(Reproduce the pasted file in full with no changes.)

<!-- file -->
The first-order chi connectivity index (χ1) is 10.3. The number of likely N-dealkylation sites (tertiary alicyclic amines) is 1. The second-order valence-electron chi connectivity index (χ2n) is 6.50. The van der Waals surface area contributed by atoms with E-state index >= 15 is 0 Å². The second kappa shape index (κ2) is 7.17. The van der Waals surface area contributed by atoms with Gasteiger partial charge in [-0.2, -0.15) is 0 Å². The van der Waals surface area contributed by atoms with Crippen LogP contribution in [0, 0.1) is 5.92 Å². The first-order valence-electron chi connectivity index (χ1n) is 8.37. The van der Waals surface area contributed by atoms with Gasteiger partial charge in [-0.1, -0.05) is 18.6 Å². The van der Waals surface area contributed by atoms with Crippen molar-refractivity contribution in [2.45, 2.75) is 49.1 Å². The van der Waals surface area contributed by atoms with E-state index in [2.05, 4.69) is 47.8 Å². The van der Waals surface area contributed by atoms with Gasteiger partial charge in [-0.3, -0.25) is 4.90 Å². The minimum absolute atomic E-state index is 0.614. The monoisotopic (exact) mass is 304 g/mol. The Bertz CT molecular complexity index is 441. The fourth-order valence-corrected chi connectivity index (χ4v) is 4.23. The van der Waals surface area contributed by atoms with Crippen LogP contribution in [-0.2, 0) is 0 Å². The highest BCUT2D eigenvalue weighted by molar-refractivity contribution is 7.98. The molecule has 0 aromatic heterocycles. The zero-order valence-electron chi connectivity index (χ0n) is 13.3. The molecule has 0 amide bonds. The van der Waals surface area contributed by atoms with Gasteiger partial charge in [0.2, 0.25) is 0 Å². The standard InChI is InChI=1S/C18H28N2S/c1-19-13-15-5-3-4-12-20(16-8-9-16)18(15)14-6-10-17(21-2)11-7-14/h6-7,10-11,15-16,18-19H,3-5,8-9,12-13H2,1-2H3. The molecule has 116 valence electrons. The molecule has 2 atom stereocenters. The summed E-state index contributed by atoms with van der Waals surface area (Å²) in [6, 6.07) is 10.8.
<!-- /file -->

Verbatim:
The first-order chi connectivity index (χ1) is 10.3. The number of likely N-dealkylation sites (tertiary alicyclic amines) is 1. The second-order valence-electron chi connectivity index (χ2n) is 6.50. The van der Waals surface area contributed by atoms with E-state index >= 15 is 0 Å². The second kappa shape index (κ2) is 7.17. The van der Waals surface area contributed by atoms with Gasteiger partial charge in [-0.2, -0.15) is 0 Å². The van der Waals surface area contributed by atoms with Crippen LogP contribution in [0, 0.1) is 5.92 Å². The first-order valence-electron chi connectivity index (χ1n) is 8.37. The van der Waals surface area contributed by atoms with Gasteiger partial charge in [-0.1, -0.05) is 18.6 Å². The van der Waals surface area contributed by atoms with Crippen molar-refractivity contribution in [2.45, 2.75) is 49.1 Å². The van der Waals surface area contributed by atoms with E-state index in [2.05, 4.69) is 47.8 Å². The van der Waals surface area contributed by atoms with Gasteiger partial charge in [-0.3, -0.25) is 4.90 Å². The minimum absolute atomic E-state index is 0.614. The monoisotopic (exact) mass is 304 g/mol. The Bertz CT molecular complexity index is 441. The fourth-order valence-corrected chi connectivity index (χ4v) is 4.23. The van der Waals surface area contributed by atoms with Crippen LogP contribution in [-0.2, 0) is 0 Å². The highest BCUT2D eigenvalue weighted by molar-refractivity contribution is 7.98. The molecule has 0 aromatic heterocycles. The zero-order valence-electron chi connectivity index (χ0n) is 13.3. The molecule has 0 amide bonds. The van der Waals surface area contributed by atoms with Gasteiger partial charge in [0.2, 0.25) is 0 Å². The standard InChI is InChI=1S/C18H28N2S/c1-19-13-15-5-3-4-12-20(16-8-9-16)18(15)14-6-10-17(21-2)11-7-14/h6-7,10-11,15-16,18-19H,3-5,8-9,12-13H2,1-2H3. The molecule has 116 valence electrons. The molecule has 2 atom stereocenters. The summed E-state index contributed by atoms with van der Waals surface area (Å²) in [6, 6.07) is 10.8.